COMBUSTION of PROPANE

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COMBUSTION of PROPANE
1.
What does the reaction involve? (reactants
and products)
Reaction needs to be balanced
COMBUSTION of PROPANE
2.
Envision the “structural formulas” for the
reactants and the products (from your
knowledge of Lewis structures)
COMBUSTION of PROPANE
3.
List the bonds broken (between which atoms)
bonds within the reactants are expected to be broken
In C3H8 2 x C-C bonds
8 x C-H bonds
In O2
1 x O=O bond
COMBUSTION of PROPANE
The numbers and types of bonds within the reactants which
are expected to be broken are…
In C3H8 2 x C-C bonds
8 x C-H bonds
In O2
1 x O=O bond
However, we need to check the coefficient in front of
each reactant (look at the balanced equation)
There are 5 moles of O2 reacting with each mole of propane
Therefore, in 5 x O2
5 x O=O bonds
COMBUSTION of PROPANE
4.
Find the Bond Dissociation Energies (BDE)
associated for each bond (from Table 4.4)
BDE’s for
C-C bonds: 356 kJ/mole
C-H bonds: 436 kJ/mole
O=O bonds: 498 kJ/mole
COMBUSTION of PROPANE
Remember, there are
2 x C-C bonds
8 x C-H bonds
5 x O=O bonds (after balancing the equation)
Here is the energy required to break all the bonds mentioned above:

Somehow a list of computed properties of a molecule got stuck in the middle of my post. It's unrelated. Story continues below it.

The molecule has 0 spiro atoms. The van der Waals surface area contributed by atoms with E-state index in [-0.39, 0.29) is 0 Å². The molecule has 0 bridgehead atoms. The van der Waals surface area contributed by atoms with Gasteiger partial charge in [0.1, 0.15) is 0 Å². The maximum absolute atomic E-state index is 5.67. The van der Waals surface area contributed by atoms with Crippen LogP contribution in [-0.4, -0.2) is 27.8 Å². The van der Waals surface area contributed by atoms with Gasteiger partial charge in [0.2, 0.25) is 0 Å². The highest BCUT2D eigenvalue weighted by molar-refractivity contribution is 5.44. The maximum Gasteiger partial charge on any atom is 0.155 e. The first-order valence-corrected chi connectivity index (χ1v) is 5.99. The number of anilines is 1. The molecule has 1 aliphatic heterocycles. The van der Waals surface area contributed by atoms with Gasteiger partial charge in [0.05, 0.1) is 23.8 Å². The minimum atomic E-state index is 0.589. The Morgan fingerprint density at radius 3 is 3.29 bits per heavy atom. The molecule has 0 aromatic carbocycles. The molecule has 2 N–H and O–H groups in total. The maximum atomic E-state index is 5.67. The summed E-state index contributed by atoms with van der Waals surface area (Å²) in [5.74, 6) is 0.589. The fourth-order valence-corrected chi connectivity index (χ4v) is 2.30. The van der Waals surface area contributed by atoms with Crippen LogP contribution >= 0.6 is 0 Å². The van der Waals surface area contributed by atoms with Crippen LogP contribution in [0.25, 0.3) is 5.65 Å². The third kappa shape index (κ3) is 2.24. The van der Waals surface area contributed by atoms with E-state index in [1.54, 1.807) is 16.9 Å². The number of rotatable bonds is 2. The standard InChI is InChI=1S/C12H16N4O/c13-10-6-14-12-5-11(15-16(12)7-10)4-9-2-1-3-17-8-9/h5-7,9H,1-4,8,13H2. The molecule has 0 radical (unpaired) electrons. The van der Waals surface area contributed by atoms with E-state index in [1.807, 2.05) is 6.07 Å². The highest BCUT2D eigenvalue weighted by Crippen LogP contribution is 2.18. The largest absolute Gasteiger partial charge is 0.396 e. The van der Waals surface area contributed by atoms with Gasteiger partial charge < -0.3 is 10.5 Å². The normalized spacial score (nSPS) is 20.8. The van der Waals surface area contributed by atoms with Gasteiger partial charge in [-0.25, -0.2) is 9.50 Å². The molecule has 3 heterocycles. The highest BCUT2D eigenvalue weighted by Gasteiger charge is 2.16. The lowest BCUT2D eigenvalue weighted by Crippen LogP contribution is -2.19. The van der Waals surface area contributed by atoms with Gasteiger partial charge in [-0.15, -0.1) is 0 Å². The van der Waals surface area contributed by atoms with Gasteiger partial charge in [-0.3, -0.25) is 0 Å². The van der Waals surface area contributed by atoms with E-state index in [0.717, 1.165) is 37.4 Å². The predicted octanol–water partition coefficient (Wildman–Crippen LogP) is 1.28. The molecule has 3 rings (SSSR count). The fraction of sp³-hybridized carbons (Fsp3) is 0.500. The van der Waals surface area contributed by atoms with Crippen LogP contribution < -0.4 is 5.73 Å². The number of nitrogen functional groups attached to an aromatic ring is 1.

2 x 356 kJ/mole = 712 kJ
8 x 436 kJ/mole = 3488 kJ
5 x 498 kJ/mole = 2490 kJ
TOTAL:
6690 kJ
COMBUSTION of PROPANE
5.
We now need to look at the products and the
new bonds formed as a result of the reaction
These are the new bonds which are formed
COMBUSTION of PROPANE
new bonds formed within the products
In CO2 2 x C=O bonds
In H2O 2 x O-H bonds
However, we need to check the coefficient in front of
each reactant (look at the balanced equation)
There are 3 moles of CO2 being formed (for each mole of propane)
and
4 moles of H2O
therefore
In 3 x CO2
In 4 x H2O
3 x 2 x C=O bonds
4 x 2 x O-H bonds
COMBUSTION of PROPANE
6. Find the Bond Dissociation Energies (BDE)
associated for each bond being formed
(from Table 4.4)
BDE’s for
C=O bonds: 803 kJ/mole
O-H bonds: 467 kJ/mole
COMBUSTION of PROPANE
Remember, there are
3 x 2 x C=O bonds
4 x 2 x O-H bonds
being formed (after balancing the equation)
Here is the energy released when all the bonds mentioned above are formed:
6 x 803 kJ/mole = 4818 kJ
8 x 467 kJ/mole = 3736 kJ
TOTAL:
8554 kJ
COMBUSTION of PROPANE
7.
Subtract the total energy released from the
total energy required to break the bonds to
determine the heat of reaction, DH
DH = 8554 kJ - 6690 kJ
= 1864 kJ
Let’s focus on the units now:
This is 1864 kJ per mole of propane, C3H8 undergoing
complete combustion
COMBUSTION of PROPANE
8.
What if we wish to determine the heat of
reaction, DH, per gram of propane, C3H8
undergoing complete combustion
In 1 mole of C3H8 there are 44 g of C3H8
Therefore, the DH value we calculated previously is
associated with 44 g of C3H8
DH = 1864 kJ per 44 g of propane
undergoing complete combustion
COMBUSTION of PROPANE
If 44 g of C3H8 releases 1864 kJ of energy,
then 1.0 g of C3H8 will release 1/44 of that amount
DH = 1864/44 kJ per 1.0 g of propane
= 42.4 kJ/g of propane
viewing the following units together
might further clarify the type of calculation involved in converting the
amount of energy from per mole to per gram

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